Lighting is arguably the most significant tool for helping you display work in your art gallery. This is for two reasons: one, the artist’s work, including its colours, should be as accurately and sympathetically represented as possible; and two, the viewer should be able to get the full impact of the artist’s work. Without good lighting, none of this can happen effectively.
Toplightco has the technical know-how and tons of experience to help you create an art gallery lighting system that’s cost effective and impactful. We’ve provided lighting for numerous UK art galleries – from the mighty Tate Modern to independents like The Hang-Up Gallery in Hoxton.
All the lights in our Art Gallery range have a CRI (Colour Rendering Index) of greater than 90. This is ideal for artwork. For more information about what CRI means for you, and other things to consider for your displays, read on...
A Quick Guide to Art Gallery Lighting
There are a few factors when choosing lighting for your art gallery. You need to consider the quality of the light, how much light you need, and the temperature of the light. Here, we’ll break that down for you and explain what each one means for your display.
Quality of Light, Measured by Colour Rendering Index
The Colour Rendering Index (CRI) is the measure of how well a light reproduces colours on a scale of 1-100.
So, in your art gallery you should aim for your lighting to have a minimum CRI of 90.
Lights nowadays typically have a CRI of 70-80 – while this is relatively high, it is not high enough if you really want to show authentic colour to your fellow art lovers and patrons.
Light Amount, Measured in Lumens
Lumens simply means ‘the amount of light produced’. What we’re looking for with perfect art gallery lighting is something that produces almost as many lumens as natural daylight.
So how much light do you need in an art gallery?
Well, by way of an example, 400-450 lumens is the amount of light typically emitted by the recessed downlights in your kitchen – and it is NOT ENOUGH in a dedicated art gallery!
For art gallery lighting you need something more like 1200-3000 lumens.
Light Temperature, Measured in Kelvins
For light temperature, which is measured in Kelvins or ‘K’, you need your numbers to be around 3000-5000K. What do we mean by temperature? Here are some examples:
- 4000K is normally referred to as ‘cool white’. It's the colour you will find in many high street stores such as White Company
- 3000K is ‘warm white’ and is a more comfortable and subtle light
- 2700K is very warm white and preferable for your sitting room at home
And, although it’s clear by now you need higher numbers of lumens and Kelvins than your kitchen for displaying your artists’ work, what lighting you select is a personal choice and we will be happy to discuss that with you in detail.
A Quick Word on LED GU10 Lamps
LED GU10 lamps have been a popular choice for people wanting to retrofit a more energy efficient light where they used to have incandescent or halogen bulbs in the past.
When LED became a feasible lighting source, manufacturers shoehorned LED chips into the GU10 body even though it wasn't designed to be LED. And therein lies the problem: it's a compromise and not designed from the ground up to be a good lighting source for an art gallery.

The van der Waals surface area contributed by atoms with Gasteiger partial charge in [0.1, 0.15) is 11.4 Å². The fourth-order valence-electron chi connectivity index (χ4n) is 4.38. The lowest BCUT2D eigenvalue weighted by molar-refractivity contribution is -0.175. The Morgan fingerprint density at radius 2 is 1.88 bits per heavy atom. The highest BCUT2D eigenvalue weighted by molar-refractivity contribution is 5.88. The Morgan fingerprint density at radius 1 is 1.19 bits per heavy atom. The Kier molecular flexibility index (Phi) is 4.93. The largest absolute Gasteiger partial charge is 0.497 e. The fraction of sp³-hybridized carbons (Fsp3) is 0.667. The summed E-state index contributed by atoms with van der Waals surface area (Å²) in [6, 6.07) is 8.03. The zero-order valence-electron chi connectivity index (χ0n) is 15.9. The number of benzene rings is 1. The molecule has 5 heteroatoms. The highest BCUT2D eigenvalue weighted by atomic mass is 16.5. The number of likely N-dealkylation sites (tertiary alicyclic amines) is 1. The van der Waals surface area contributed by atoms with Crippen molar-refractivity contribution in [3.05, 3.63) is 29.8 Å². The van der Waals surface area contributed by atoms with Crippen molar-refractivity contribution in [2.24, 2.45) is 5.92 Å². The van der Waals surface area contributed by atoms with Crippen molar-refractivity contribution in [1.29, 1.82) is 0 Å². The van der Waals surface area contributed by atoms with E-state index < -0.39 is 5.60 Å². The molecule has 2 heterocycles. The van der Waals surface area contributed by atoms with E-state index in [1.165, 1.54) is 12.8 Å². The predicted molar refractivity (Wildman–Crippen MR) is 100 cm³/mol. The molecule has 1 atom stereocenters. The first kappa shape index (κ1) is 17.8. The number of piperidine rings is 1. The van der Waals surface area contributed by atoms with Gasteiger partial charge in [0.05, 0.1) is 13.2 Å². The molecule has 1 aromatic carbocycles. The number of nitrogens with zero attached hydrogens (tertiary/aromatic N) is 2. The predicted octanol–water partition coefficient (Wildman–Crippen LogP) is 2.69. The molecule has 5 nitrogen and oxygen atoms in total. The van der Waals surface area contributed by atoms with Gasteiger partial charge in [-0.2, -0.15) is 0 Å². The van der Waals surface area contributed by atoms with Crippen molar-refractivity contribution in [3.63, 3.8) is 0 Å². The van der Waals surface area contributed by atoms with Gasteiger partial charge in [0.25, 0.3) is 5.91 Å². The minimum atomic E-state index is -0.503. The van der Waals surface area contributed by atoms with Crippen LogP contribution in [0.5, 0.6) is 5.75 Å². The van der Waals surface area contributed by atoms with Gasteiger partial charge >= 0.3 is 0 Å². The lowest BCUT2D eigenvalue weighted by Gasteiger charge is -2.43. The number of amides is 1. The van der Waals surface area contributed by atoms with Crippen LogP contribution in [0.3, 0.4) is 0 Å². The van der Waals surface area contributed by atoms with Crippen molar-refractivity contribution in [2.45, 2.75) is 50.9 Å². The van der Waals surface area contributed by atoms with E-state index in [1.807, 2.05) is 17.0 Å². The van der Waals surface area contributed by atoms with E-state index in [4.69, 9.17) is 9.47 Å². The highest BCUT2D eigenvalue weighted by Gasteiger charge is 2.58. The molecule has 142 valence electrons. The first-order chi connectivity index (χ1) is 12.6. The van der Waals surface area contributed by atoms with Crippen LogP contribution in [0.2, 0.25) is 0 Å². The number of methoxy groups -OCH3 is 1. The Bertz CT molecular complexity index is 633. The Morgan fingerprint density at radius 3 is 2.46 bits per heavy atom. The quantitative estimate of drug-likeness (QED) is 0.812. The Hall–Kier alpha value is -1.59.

Nowadays, top-quality lights for use in commercial situations use Chip on Board (COB) technology (which, in a nutshell, is a much more efficient way of producing LED light) as well large reflectors and lenses for much more and much better light (3000 lumens and more).
If you’re wondering whether dimming your art gallery lighting is possible, the answer is: yes it is!
Furthermore, it is not like it used to be in the days of incandescent lamps. Then dimming was achieved by reducing the amount of voltage going through what was essentially a glowing hot wire inside a glass enclosure, with some gas swirling around inside. If you do that to an LED, it will flicker and die because it needs full power whether dimmed or not.
LEDs require a driver to make them light up. Sometimes these are enclosed within a lamp, sometimes fitted alongside in a box, and sometimes remotely on the end of a wire.
Ultimately, drivers are electronic, and some are dimmable, some are not. It’s your choice whether to opt for dimmable lights.
So, what’s the difference to you? Simple: the dimmable ones are more expensive!
Probably one of the first things you might consider when thinking about your gallery lighting is how you can move it around depending on the size and position of the artwork. This is where beam angles come into play.
How do beam angles affect the display?
Well, you just need to think of it as a spotlight on a stage. The quality of light from a single point will spread as it travels further from its source.
So, for example, a tradional incandescent lightbulb will have a beam of 360 degrees, as it’s needed to light almost everything around it, but the light from it won’t be very intense.
A light with a smaller number of degrees’ coverage will be better placed to specifically illuminate artwork and this can be achieved by positioning lights on a track that runs parallel to your display wall. The beam can be adjusted to point directly onto the art, so it’s portable and effective.
Et voila! Perfect art gallery lighting!
Get in touch with us to talk about what you would like to achieve at your next exhibition.